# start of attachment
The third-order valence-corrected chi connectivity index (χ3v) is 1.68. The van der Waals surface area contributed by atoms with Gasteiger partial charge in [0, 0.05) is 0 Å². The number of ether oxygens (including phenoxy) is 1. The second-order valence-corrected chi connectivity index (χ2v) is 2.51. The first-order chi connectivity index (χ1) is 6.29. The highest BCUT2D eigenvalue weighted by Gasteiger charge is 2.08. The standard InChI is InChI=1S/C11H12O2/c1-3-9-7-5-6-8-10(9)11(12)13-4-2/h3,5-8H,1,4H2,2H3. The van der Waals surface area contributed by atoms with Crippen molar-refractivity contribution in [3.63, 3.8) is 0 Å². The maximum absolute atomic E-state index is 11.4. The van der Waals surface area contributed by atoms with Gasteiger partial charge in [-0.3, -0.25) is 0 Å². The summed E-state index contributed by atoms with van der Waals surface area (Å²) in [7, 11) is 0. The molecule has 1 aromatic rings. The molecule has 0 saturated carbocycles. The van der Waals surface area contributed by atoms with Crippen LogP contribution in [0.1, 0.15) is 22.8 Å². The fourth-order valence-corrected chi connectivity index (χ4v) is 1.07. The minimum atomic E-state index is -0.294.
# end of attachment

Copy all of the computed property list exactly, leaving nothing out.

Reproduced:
The third-order valence-corrected chi connectivity index (χ3v) is 1.68. The van der Waals surface area contributed by atoms with Gasteiger partial charge in [0, 0.05) is 0 Å². The number of ether oxygens (including phenoxy) is 1. The second-order valence-corrected chi connectivity index (χ2v) is 2.51. The first-order chi connectivity index (χ1) is 6.29. The highest BCUT2D eigenvalue weighted by Gasteiger charge is 2.08. The standard InChI is InChI=1S/C11H12O2/c1-3-9-7-5-6-8-10(9)11(12)13-4-2/h3,5-8H,1,4H2,2H3. The van der Waals surface area contributed by atoms with Crippen molar-refractivity contribution in [3.63, 3.8) is 0 Å². The maximum absolute atomic E-state index is 11.4. The van der Waals surface area contributed by atoms with Gasteiger partial charge in [-0.3, -0.25) is 0 Å². The summed E-state index contributed by atoms with van der Waals surface area (Å²) in [7, 11) is 0. The molecule has 1 aromatic rings. The molecule has 0 saturated carbocycles. The van der Waals surface area contributed by atoms with Crippen LogP contribution in [0.1, 0.15) is 22.8 Å². The fourth-order valence-corrected chi connectivity index (χ4v) is 1.07. The minimum atomic E-state index is -0.294.